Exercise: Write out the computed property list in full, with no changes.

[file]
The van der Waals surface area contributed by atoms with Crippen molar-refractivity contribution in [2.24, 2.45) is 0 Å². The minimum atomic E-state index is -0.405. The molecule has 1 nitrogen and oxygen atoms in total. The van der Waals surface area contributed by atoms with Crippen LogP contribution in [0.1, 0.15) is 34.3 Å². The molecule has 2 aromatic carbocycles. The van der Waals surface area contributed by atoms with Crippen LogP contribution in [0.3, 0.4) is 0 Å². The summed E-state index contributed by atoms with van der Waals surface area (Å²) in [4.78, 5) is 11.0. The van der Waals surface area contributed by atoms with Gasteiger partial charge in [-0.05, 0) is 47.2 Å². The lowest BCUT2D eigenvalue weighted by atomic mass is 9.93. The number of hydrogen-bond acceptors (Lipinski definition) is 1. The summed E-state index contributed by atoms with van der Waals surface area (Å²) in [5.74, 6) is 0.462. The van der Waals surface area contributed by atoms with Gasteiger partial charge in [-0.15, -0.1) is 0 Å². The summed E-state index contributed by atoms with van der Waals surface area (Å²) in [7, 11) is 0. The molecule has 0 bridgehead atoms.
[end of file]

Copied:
The van der Waals surface area contributed by atoms with Crippen molar-refractivity contribution in [2.24, 2.45) is 0 Å². The minimum atomic E-state index is -0.405. The molecule has 1 nitrogen and oxygen atoms in total. The van der Waals surface area contributed by atoms with Crippen LogP contribution in [0.1, 0.15) is 34.3 Å². The molecule has 2 aromatic carbocycles. The van der Waals surface area contributed by atoms with Crippen LogP contribution in [0.3, 0.4) is 0 Å². The summed E-state index contributed by atoms with van der Waals surface area (Å²) in [4.78, 5) is 11.0. The van der Waals surface area contributed by atoms with Gasteiger partial charge in [-0.05, 0) is 47.2 Å². The lowest BCUT2D eigenvalue weighted by atomic mass is 9.93. The number of hydrogen-bond acceptors (Lipinski definition) is 1. The summed E-state index contributed by atoms with van der Waals surface area (Å²) in [5.74, 6) is 0.462. The van der Waals surface area contributed by atoms with Gasteiger partial charge in [-0.15, -0.1) is 0 Å². The summed E-state index contributed by atoms with van der Waals surface area (Å²) in [7, 11) is 0. The molecule has 0 bridgehead atoms.